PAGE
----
March 6, 2019

How to Use Security Configuration Management Solutions for HIPAA and HITRUST

Modern hospitals and healthcare facilities have to follow strict information security standards to adequately protect their patients’ sensitive personal information. From federally-mandated rules such as the Health Insurance Portability and Accountability Act (HIPAA) to industry organizations such as the Health Information Trust Alliance (HITRUST), there are many regulations and standards for hospitals to uphold.

Many healthcare providers struggle to meet these regulatory burdens while improving their quality of care and patient outcomes. Having immediate access to patient chart data (such as a history of present illness, allergy information, current prescribed medications, etc.) is crucial for safe and effective patient care. However, this has to be balanced against the need to protect patient information from being accessed illicitly.

Using a security configuration management tool to control the security settings of different devices on the healthcare facility’s network is one way to enable compliance with HIPAA and HITRUST requirements. How can security configuration management help meet compliance standards? Moreover, how can hospitals choose the right security settings to protect patients’ personally identifiable information (PII)?

Here are a few ways how using security configuration management solutions can help healthcare facilities achieve greater cybersecurity while meeting HIPAA and HITRUST compliance standards:

Creating Security Settings to Protect Privacy Per the HIPAA Rule

HIPAA has a specific set of standards regarding the privacy of individually identifiable health information, also known as the “Privacy Rule.” As noted on the HIPAA Privacy Rule summary page, the rule establishes “a set of national standards for the protection of certain health information.” This protected health information includes an individual’s past, present, or projected physical or mental health condition, what healthcare services a patient has received, and what payments the individual has made or is scheduled to make.

The Privacy Rule states that: “A covered entity must make reasonable efforts to use, disclose, and request only the minimum amount of protected health information needed to accomplish the intended purpose of the use, disclosure, or request.” But, what constitutes a “reasonable effort” per the Rule?

Applying a policy of least privilege (POLP) to patient records is a good starting point—an activity where configuring security rules for individual users and devices can be immensely useful. In a policy of least privilege, individual users and devices on a network have their access to information restricted to the bare minimum necessary for their work. Using a security configuration tool to restrict which devices can access patient information—or prohibiting the storage of patient information on portable devices—can make enforcing a POLP easier. Additionally, prohibiting local storage of patient data can prevent a data leak if a mobile device (such as a smartphone, laptop, or tablet) is stolen.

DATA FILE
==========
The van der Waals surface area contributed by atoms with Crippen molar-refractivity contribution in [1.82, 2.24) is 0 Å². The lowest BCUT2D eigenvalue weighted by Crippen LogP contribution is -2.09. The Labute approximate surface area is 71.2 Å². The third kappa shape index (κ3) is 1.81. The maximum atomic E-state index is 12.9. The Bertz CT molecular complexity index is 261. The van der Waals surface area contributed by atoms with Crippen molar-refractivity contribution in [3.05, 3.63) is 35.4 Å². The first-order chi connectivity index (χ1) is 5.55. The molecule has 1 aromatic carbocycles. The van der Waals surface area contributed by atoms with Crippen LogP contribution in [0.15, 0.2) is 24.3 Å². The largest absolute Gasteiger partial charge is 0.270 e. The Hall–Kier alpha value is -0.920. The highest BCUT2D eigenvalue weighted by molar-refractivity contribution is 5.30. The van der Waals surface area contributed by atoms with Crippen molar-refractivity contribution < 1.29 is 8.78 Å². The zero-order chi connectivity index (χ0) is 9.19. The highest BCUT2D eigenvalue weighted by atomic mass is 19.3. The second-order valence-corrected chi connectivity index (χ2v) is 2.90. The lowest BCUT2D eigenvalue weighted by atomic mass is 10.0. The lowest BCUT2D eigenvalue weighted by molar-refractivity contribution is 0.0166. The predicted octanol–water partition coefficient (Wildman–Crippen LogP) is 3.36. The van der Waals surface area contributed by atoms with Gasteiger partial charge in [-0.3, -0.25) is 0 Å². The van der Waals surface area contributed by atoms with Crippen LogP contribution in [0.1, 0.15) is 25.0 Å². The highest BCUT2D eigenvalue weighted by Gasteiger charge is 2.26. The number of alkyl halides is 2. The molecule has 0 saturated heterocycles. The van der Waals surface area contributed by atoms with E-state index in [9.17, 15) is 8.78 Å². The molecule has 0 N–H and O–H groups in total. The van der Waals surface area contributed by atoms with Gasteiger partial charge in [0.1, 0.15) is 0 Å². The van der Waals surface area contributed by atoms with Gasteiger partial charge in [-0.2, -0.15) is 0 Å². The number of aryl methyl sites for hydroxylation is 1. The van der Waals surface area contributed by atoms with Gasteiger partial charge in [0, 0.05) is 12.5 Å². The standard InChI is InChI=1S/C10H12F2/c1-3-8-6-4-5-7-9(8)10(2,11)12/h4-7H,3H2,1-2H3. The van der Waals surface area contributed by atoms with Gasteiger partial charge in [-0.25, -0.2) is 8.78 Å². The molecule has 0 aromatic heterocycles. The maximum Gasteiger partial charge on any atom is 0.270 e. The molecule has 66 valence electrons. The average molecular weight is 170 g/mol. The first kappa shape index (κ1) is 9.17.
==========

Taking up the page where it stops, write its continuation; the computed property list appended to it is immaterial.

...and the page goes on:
Meeting HITRUST’s CSF Guidelines with Security Configuration Management

HITRUST’s Common Security Framework, or CSF, is a set of security controls that is meant to create, as noted on the HITRUST Alliance website, “a comprehensive and flexible framework of prescriptive and scalable security controls.” The CSF framework incorporates many different security rules in its framework, including ISO, FedRAMP, NIST’s CMF, PCI, HIPAA, and various State laws. This framework is then scaled to the size, type, and complexity of the organization it’s being applied to.

Considering the sheer number of frameworks that HITRUST incorporates and how it can scale from one organization to the next, how can a security configuration management tool help healthcare providers meet HITRUST’s requirements?

Some examples of the ways in which having a centralized dashboard and security configuration tool to control the security settings of devices on the network include:

  1. Being Able to Quickly Audit Each Device’s Security Status. Having a security configuration management platform with a centralized dashboard that uses color-coded status indicators makes it easier to quickly audit the devices on a hospital’s network. If a device needs remediation, a central dashboard can make identifying the device simple.

  2. Restricting the Creation of New Users on Devices. Disabling the ability to create new users or to use “root” user privileges by remotely demoting accounts to “standard” users on devices can improve a healthcare provider’s information security. This because restricting user account creation makes it harder for unauthorized users to add their own user accounts on network endpoints and steal information.

  3. Custom Login Screen Message Prompts. One of the “critical success factors” mentioned in the HITRUST CSF document is the “effective marketing of information security to all managers, employees, and other parties to achieve awareness.” A centralized security configuration management tool, such as Kandji for macOS, allows users to create custom lock screen messages and prompts that provide security reminders and other information at login—helping to put important information right in front of users so they aren’t as likely to forget it.

  4. Enforcing Disk Encryption for Devices. Encryption of the data stored on mobile devices is a basic security setting required in many regulatory standards. A security configuration management tool can help enforce the use of encryption on endpoint devices—making it harder for data to be used illicitly by someone who manages to steal it.

These are just a few of the ways that a tool for configuring security settings can be used to achieve compliance with key HITRUST (or any other security framework) guidelines.

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